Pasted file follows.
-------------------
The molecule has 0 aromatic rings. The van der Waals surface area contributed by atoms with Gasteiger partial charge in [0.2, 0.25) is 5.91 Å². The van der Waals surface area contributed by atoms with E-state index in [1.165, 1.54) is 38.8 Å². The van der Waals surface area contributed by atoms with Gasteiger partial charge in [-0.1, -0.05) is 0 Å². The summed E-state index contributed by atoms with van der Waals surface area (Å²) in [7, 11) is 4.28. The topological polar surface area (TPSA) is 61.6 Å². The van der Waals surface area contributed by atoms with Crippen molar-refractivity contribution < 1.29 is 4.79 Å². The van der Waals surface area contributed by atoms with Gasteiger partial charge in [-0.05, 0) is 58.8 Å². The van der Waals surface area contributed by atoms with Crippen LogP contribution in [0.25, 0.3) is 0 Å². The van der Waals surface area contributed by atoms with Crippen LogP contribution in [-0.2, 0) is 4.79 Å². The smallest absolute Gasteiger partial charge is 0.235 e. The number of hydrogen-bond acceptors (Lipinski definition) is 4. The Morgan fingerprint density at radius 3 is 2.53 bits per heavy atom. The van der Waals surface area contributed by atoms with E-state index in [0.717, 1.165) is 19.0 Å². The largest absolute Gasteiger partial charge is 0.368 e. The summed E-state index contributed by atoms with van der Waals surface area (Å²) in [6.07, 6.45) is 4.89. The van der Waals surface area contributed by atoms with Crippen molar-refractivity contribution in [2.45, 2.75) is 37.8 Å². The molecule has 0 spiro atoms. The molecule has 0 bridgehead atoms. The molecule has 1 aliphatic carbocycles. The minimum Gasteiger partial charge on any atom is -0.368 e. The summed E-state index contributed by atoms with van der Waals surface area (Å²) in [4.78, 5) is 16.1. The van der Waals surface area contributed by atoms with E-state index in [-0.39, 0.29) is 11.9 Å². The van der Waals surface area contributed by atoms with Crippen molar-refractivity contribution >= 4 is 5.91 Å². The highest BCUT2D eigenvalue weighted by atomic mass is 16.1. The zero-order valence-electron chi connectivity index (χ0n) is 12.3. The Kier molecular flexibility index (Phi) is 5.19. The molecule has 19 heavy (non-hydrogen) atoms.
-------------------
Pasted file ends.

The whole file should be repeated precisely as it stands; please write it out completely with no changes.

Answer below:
The molecule has 0 aromatic rings. The van der Waals surface area contributed by atoms with Gasteiger partial charge in [0.2, 0.25) is 5.91 Å². The van der Waals surface area contributed by atoms with E-state index in [1.165, 1.54) is 38.8 Å². The van der Waals surface area contributed by atoms with Gasteiger partial charge in [-0.1, -0.05) is 0 Å². The summed E-state index contributed by atoms with van der Waals surface area (Å²) in [7, 11) is 4.28. The topological polar surface area (TPSA) is 61.6 Å². The van der Waals surface area contributed by atoms with Crippen molar-refractivity contribution < 1.29 is 4.79 Å². The van der Waals surface area contributed by atoms with Gasteiger partial charge in [-0.05, 0) is 58.8 Å². The van der Waals surface area contributed by atoms with Crippen LogP contribution in [0.25, 0.3) is 0 Å². The van der Waals surface area contributed by atoms with Crippen LogP contribution in [-0.2, 0) is 4.79 Å². The smallest absolute Gasteiger partial charge is 0.235 e. The number of hydrogen-bond acceptors (Lipinski definition) is 4. The Morgan fingerprint density at radius 3 is 2.53 bits per heavy atom. The van der Waals surface area contributed by atoms with E-state index in [0.717, 1.165) is 19.0 Å². The largest absolute Gasteiger partial charge is 0.368 e. The summed E-state index contributed by atoms with van der Waals surface area (Å²) in [6.07, 6.45) is 4.89. The van der Waals surface area contributed by atoms with Crippen molar-refractivity contribution in [2.45, 2.75) is 37.8 Å². The molecule has 0 spiro atoms. The molecule has 0 bridgehead atoms. The molecule has 1 aliphatic carbocycles. The minimum Gasteiger partial charge on any atom is -0.368 e. The summed E-state index contributed by atoms with van der Waals surface area (Å²) in [4.78, 5) is 16.1. The van der Waals surface area contributed by atoms with E-state index in [-0.39, 0.29) is 11.9 Å². The van der Waals surface area contributed by atoms with Crippen molar-refractivity contribution >= 4 is 5.91 Å². The highest BCUT2D eigenvalue weighted by atomic mass is 16.1. The zero-order valence-electron chi connectivity index (χ0n) is 12.3. The Kier molecular flexibility index (Phi) is 5.19. The molecule has 19 heavy (non-hydrogen) atoms.